Editor’s note: From Ash Wednesday to Easter Sunday, bloggers for The Mennonite will write reflections on the Lectionary text. All eight reflections will be available […]
“Father, forgive them, for they do not know what they do.” –Luke 23:34
Some Christians among us have spent years wondering to whom Jesus was offering forgiveness in that situation. Was it being offered to Pilate, the chief priests and scribes, or Herod, who all played a role in Jesus’ sentencing? Perhaps Jesus was forgiving the crowds who shouted, “Crucify him, crucify him!” Maybe it was the criminals who were sentenced to death alongside Jesus, or the women who followed along who were crying out. Perhaps it was the soldiers who nailed Jesus to the cross and mocked him. I’m sure all of us have ideas about who was most in need of forgiveness.
But I wonder if asking the question of who needs forgiveness is the wrong posture. There are many in our present day who have done things that seem necessary for forgiveness. It seems to me that we as Christians, and we as faith leaders, like to live with the false confidence that we are in the right, and those others are in the wrong. We do this in many spaces – whether political, religious, economic or even in our families – when we consider ourselves righteous, and look down our noses at those with whom we disagree.
I’m convinced there are moments in our world that demonstrate how life isn’t black and white. This week I remembered again a story from one of my seminary professors. He recounted a prayer service he attended with a congregation that was close to the U.S.-Mexico border. During sharing time that day one person stood up and asked the pastor for prayer for a relative who worked as a border patrol agent, desiring that this person be kept safe and able to perform their duties during an upcoming intensive stretch of work. A little while later another person got up to ask for prayer for a relative who was struggling to make ends meet in Mexico, desiring that they be kept safe and able to cross the border in an upcoming attempt at finding a new life in the United States.
How do you honor and pray for conflicting prayer requests? How do we ask God for comfort and provision in our divided world?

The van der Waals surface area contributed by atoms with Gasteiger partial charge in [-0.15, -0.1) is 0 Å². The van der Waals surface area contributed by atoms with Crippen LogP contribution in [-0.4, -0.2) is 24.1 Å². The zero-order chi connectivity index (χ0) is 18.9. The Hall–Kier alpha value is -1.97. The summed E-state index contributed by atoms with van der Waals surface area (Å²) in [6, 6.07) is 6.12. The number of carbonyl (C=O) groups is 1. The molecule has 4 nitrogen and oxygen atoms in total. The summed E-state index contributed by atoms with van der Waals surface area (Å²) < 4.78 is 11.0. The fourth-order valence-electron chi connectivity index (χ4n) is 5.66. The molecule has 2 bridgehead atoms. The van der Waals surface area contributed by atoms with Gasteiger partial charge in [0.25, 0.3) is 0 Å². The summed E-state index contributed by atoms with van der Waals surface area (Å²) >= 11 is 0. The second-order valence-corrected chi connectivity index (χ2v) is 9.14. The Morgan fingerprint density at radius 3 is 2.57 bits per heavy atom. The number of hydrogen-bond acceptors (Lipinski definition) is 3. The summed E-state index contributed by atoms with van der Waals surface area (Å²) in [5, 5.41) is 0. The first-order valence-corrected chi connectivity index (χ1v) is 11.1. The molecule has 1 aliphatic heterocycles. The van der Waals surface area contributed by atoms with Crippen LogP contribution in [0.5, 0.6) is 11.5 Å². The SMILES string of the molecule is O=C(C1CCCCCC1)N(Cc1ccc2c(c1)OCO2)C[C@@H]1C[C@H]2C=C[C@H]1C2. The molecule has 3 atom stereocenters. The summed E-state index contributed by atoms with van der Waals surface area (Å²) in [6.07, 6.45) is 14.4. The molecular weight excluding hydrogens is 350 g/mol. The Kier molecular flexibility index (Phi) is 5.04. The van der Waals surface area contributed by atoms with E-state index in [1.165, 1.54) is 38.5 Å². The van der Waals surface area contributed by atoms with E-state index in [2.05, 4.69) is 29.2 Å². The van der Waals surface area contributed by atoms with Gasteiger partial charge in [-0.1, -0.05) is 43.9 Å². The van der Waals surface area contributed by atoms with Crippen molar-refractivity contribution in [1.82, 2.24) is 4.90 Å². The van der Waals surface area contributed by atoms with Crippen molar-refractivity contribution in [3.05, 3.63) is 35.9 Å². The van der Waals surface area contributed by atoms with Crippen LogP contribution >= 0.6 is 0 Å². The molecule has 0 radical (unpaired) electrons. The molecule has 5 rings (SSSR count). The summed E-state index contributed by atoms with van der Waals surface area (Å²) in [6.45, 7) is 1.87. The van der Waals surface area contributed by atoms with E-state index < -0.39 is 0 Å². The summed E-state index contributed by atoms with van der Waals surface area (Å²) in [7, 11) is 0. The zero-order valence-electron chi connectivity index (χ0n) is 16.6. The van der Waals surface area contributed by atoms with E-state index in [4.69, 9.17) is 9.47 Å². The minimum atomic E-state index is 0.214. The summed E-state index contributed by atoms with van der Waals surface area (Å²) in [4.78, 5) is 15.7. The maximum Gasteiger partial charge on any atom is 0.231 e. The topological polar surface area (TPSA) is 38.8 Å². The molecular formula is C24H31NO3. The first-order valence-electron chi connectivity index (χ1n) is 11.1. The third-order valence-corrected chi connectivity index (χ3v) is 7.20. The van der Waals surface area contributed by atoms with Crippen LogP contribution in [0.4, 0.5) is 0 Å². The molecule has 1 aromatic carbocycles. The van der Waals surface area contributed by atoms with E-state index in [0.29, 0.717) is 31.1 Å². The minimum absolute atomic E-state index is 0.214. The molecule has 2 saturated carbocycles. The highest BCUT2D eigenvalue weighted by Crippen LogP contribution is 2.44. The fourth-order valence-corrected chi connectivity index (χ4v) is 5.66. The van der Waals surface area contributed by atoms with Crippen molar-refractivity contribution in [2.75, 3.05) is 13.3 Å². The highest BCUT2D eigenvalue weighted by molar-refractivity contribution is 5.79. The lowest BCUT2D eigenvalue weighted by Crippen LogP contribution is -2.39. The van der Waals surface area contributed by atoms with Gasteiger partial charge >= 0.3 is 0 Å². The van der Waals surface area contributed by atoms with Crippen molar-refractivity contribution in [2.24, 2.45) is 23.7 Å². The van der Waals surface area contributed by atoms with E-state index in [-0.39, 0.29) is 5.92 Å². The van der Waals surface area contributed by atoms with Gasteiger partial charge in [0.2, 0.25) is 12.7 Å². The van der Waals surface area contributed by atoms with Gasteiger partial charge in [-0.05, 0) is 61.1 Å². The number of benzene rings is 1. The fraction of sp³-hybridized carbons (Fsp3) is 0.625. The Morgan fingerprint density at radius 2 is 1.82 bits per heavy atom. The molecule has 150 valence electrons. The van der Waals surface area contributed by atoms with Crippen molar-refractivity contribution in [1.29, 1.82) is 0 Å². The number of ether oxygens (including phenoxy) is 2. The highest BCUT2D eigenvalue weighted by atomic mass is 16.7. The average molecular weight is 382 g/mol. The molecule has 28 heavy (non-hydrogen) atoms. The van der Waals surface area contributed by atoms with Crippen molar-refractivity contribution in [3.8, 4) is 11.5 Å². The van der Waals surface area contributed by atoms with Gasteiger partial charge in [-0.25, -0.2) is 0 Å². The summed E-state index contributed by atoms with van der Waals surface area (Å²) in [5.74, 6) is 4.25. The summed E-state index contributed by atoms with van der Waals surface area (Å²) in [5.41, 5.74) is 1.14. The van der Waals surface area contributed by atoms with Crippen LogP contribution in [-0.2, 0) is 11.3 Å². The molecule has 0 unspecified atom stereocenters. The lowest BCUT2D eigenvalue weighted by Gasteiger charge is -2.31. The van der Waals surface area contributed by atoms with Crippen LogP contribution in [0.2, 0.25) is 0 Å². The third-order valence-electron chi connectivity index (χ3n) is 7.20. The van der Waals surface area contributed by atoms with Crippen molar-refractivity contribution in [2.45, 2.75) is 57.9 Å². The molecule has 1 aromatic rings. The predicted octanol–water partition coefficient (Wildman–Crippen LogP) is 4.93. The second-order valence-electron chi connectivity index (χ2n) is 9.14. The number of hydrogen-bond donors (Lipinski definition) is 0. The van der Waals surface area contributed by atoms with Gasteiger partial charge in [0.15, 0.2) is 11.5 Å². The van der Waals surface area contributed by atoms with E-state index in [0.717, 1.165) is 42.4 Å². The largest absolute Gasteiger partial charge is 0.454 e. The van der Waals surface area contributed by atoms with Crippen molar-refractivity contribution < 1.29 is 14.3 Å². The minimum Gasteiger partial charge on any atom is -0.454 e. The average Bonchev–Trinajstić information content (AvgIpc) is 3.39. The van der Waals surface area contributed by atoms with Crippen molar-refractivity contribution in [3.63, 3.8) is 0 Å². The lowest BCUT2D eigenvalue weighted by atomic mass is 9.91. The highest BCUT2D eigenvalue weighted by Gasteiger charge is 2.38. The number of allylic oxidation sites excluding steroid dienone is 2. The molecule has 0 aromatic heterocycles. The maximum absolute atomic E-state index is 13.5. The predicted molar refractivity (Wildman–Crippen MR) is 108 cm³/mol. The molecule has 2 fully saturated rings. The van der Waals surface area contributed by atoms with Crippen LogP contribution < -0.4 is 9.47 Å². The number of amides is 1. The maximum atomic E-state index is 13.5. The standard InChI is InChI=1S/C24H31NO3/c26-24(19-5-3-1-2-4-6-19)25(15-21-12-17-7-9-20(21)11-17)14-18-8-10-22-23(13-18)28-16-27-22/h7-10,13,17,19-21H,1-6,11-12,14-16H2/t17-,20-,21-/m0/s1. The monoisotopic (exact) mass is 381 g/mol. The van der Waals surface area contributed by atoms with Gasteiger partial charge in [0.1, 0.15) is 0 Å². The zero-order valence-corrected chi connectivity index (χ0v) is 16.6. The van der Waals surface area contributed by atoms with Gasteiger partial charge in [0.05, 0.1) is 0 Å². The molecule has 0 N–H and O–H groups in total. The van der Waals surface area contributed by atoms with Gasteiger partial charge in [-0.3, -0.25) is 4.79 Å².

In the wake of our most recent presidential election season, I have been questioning my identity. Regardless of political affiliation, many Christians have claimed that the way they voted made them righteous. Too many of us have reorganized around who is a righteous Christian and who is in need of forgiveness, using our political leanings as fuel to alienate each other and further divide our society.
This posture assumes that each of us, like the crucified Jesus, are capable of discerning who is most worthy or most in need of prayer or forgiveness. This posture elevates us to a God-like level where our righteousness allows us to get to decide and removes us from the possibility that perhaps we too are in need of forgiveness.
I’m trying to remind myself that Christ’s prayer – “Father, forgive them, for they do not know what they do” – should apply to all of us. It should apply to those of us who are absolutely certain we’ve done no wrong. It should apply to those of us who know we’ve come up short. It should apply to us if we have at times behaved like the crowd chanting, “Crucify him!”, and it should apply to us if we find ourselves calling out, asking to be remembered when Jesus comes into his kingdom.
May our prayer continue to be, “Father, forgive us, for we know not what we do.”
Ben Wideman is campus pastor for 3rd Way Collective at Penn State University, State College, Pennsylvania.
The Mennonite, Inc., is currently reviewing its Comments Policy. During this review, commenting on new articles is disabled. Comments that were previously approved will still appear. Comments on older articles can continue to be submitted for review in accordance with the policy below. To promote constructive dialogue, the editors of The Mennonite moderate all comments and comments don’t appear until approved. Anonymous comments are not accepted. Writers must sign posts or log into Disqus with their first and last name. Read our full Comments Policy.